You can’t walk into a health food store without seeing promotional signs for probiotics. That’s because probiotics are considered one of the best things you can do for your digestion – right up there with stress relief and getting enough fiber and water to stay regular.
Probiotics are found in yogurt and kefir, another cultured milk product that’s getting a lot of attention. We’d like to talk about the extraordinary health benefits of kefir to encourage you to get this tangy drink into your diet, but let’s start with probiotics.
Probiotics are the live organisms, including healthy bacteria, which are naturally found in our digestive tracts. These organisms help stem the growth of harmful bacteria and boost our immune systems. Our gut has just as much a say in our overall outlook as our brain does, studies show, so keeping our digestion humming along makes us both healthy and happy.
On that happy note, we’ll introduce you to kefir (pronounced kee-fer), the fermented milk drink that originates from the Caucasus Mountains in Eastern Europe. The name has been traced to the Turkish word “keif” which means good feeling. Happy gut, happy feeling! The flavor, if you haven’t tried it, is naturally sweet and mildly tangy as well.
Kefir health benefits are many. Kefir is a rich source of calcium, protein and B vitamins. It packs more probiotics than even yogurt, because kefir is made by fermenting milk with 10 to 20 different types of bacteria and yeasts, where yogurt usually is fermented with a handful of types, giving kefir a higher probiotic count in the final product.
When you’re buying kefir, go with the plain version to avoid added sugars – then you can add your own pureed fruit for flavor at home. Have a look at the nutrition breakdown for nonfat kefir here.
Kefir is made from gelatinous white or yellow particles called “grains.” They aren’t an actual grain like wheat, but are made of bacteria and yeast, clumped together with casein (milk proteins) and complex sugars. They look like small clumps of cauliflower!
The grains ferment the milk, incorporating their friendly organisms to create the cultured product. The grainy clumps are removed with a strainer before drinking.
How to do it yourself is easy: Add about a teaspoon of kefir grains to a cup of milk in a glass. Cover and let sit out at room temperature for about 24 hours. The bacteria and yeast in the kefir grains ferment the milk, preventing it from spoiling while turning it into kefir.
The grains work best with whole-fat animal milk, but if you’re looking for a non-dairy option, try coconut milk – also good!
When it’s done, the drink will have thickened to the consistency of buttermilk. Strain out the grains so you can use them in another batch, and your kefir is ready to drink to your health.
Water kefir, too, makes for refreshing good health. Basic water kefir is made by dropping a teaspoon of kefir grains into a cup of sugar water – water sweetened with cane sugar and molasses – and allowing it to ferment on the counter for a few days. Then strain and drink or keep in the refrigerator for later.
Let’s take a look at the benefits of kefir and why you should incorporate it into your diet:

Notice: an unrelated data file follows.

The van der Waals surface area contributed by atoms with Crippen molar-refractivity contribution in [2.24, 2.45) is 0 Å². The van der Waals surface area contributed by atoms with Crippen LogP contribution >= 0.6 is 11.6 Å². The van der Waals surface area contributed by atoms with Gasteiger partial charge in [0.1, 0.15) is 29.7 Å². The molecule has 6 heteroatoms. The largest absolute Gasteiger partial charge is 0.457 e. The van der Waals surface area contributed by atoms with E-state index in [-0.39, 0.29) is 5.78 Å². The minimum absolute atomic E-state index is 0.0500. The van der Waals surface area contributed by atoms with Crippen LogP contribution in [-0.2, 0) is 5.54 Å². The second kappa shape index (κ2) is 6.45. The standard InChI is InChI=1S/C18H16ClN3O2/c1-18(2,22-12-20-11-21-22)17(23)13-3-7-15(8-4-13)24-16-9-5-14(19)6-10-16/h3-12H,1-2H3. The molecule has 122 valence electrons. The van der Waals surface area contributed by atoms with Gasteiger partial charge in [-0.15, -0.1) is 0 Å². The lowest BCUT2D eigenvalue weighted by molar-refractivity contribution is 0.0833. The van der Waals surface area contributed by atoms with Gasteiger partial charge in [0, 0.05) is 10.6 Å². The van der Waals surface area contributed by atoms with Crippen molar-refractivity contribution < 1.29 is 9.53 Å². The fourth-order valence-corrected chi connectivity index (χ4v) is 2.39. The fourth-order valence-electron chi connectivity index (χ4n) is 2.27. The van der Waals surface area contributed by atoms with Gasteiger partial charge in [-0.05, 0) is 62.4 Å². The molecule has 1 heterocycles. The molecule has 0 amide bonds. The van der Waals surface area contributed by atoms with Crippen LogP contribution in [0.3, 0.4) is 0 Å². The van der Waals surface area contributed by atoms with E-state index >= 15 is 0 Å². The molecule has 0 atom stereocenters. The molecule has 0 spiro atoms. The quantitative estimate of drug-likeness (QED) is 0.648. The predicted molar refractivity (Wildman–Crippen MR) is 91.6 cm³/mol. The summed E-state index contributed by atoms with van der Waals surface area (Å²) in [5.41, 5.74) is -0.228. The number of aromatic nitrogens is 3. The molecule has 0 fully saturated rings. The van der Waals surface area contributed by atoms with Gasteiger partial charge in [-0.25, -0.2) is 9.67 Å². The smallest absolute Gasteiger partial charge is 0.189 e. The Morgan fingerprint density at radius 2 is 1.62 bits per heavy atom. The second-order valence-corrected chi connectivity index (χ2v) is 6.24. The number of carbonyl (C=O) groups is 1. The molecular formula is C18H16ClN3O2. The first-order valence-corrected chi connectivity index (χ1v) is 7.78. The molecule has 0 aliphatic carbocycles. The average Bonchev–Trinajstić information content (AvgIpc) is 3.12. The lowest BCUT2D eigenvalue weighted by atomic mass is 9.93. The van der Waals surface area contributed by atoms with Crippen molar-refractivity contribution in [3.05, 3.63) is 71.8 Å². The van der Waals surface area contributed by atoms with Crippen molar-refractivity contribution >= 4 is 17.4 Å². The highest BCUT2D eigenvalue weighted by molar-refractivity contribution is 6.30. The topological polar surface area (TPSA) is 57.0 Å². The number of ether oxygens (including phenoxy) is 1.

Improved digestion. Kefir can help re-establish a healthy bacterial balance in the digestive tract that may have been disrupted by poor diet, illness or medications.
Cholesterol control. Helps increase HDL “good” cholesterol and decrease the ratio of LDL “bad” to HDL cholesterol with long-term, daily intake. This may stem from the fatty acid distribution and the type of fats in the milk rather than the probiotics.
Helps with lactose intolerance. Kefir helps improve the digestion of lactose in people with lactose intolerance, when eaten in small doses over time. A study published in the Journal of the American Dietetic Association in 2003 found that kefir improved lactose digestion over milk, with reduced or no symptoms of lactose intolerance. The fermenting process changes some of the protein structures in the milk, making it easier to digest.
Get your B vitamins here. Kefir is a source of several B vitamins, which are essential for your blood and nervous system, including thiamine which is important for helping you combat stress. Kefir also contains biotin, a B vitamin that helps your body utilize other B vitamins effectively.
Boost calcium intake. Each 175-gram serving of kefir provides about 20 percent of the daily RDA for calcium, important for bones and teeth. Try replacing a regular dairy serving with kefir to get the calcium you need and the added probiotic benefits.
Increase phosphorus. The second most abundant mineral in our bodies, phosphorous is found in significant quantities in kefir. It helps us use carbohydrates and proteins for cell growth and energy. Who doesn’t want more energy?
Keep calm and carry on. Kefir contains tryptophan, an amino acid that can have a relaxing effect. Let the “good feeling” last and help manage your stress.
Are the health benefits of kefir quite extraordinary? Yes, we’d like to think so. Drink up!
Feeling a little nauseous because you’re nervous about seeing your doctor? Really, who wants to be probed or prodded while wearing an ill-fitting gown? It doesn’t rate high on our list of favorite things, either, although we know it’s important. But how we feel about things can be revealed by our stomach.
I’ll start this article on digestion with a quote from the famous French epicure and gastronome, Jean-Anthelme Brillat-Savarin: “Those who give themselves indigestion or get drunk, do not know how to eat or drink.” While such blunt criticism might not be well received in today’s world, there is merit in what the great man said.